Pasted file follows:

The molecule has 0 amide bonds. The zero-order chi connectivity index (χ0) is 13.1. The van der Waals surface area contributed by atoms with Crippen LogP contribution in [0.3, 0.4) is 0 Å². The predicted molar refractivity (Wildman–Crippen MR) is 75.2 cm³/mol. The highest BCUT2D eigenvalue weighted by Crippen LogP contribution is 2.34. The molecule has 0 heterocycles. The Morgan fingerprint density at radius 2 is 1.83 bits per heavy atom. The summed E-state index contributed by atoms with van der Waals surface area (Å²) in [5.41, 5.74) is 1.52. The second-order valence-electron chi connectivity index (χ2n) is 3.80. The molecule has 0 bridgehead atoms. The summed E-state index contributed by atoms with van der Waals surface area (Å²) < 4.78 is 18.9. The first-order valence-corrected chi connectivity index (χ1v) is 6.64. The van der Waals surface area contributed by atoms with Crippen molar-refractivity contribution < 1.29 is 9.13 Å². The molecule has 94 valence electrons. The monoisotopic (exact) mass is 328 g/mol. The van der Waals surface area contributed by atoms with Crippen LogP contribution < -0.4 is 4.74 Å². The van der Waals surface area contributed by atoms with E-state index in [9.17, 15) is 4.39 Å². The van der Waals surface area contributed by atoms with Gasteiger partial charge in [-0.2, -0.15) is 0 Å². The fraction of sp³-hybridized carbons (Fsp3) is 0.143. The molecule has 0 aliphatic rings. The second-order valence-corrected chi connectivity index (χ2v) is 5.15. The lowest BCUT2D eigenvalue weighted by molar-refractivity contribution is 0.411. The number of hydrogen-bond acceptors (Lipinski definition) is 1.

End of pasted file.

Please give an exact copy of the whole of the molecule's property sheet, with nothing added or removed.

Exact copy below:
The molecule has 0 amide bonds. The zero-order chi connectivity index (χ0) is 13.1. The van der Waals surface area contributed by atoms with Crippen LogP contribution in [0.3, 0.4) is 0 Å². The predicted molar refractivity (Wildman–Crippen MR) is 75.2 cm³/mol. The highest BCUT2D eigenvalue weighted by Crippen LogP contribution is 2.34. The molecule has 0 heterocycles. The Morgan fingerprint density at radius 2 is 1.83 bits per heavy atom. The summed E-state index contributed by atoms with van der Waals surface area (Å²) in [5.41, 5.74) is 1.52. The second-order valence-electron chi connectivity index (χ2n) is 3.80. The molecule has 0 bridgehead atoms. The summed E-state index contributed by atoms with van der Waals surface area (Å²) < 4.78 is 18.9. The first-order valence-corrected chi connectivity index (χ1v) is 6.64. The van der Waals surface area contributed by atoms with Crippen molar-refractivity contribution < 1.29 is 9.13 Å². The molecule has 94 valence electrons. The monoisotopic (exact) mass is 328 g/mol. The van der Waals surface area contributed by atoms with Crippen LogP contribution < -0.4 is 4.74 Å². The van der Waals surface area contributed by atoms with E-state index in [9.17, 15) is 4.39 Å². The van der Waals surface area contributed by atoms with Gasteiger partial charge in [-0.2, -0.15) is 0 Å². The fraction of sp³-hybridized carbons (Fsp3) is 0.143. The molecule has 0 aliphatic rings. The second-order valence-corrected chi connectivity index (χ2v) is 5.15. The lowest BCUT2D eigenvalue weighted by molar-refractivity contribution is 0.411. The number of hydrogen-bond acceptors (Lipinski definition) is 1.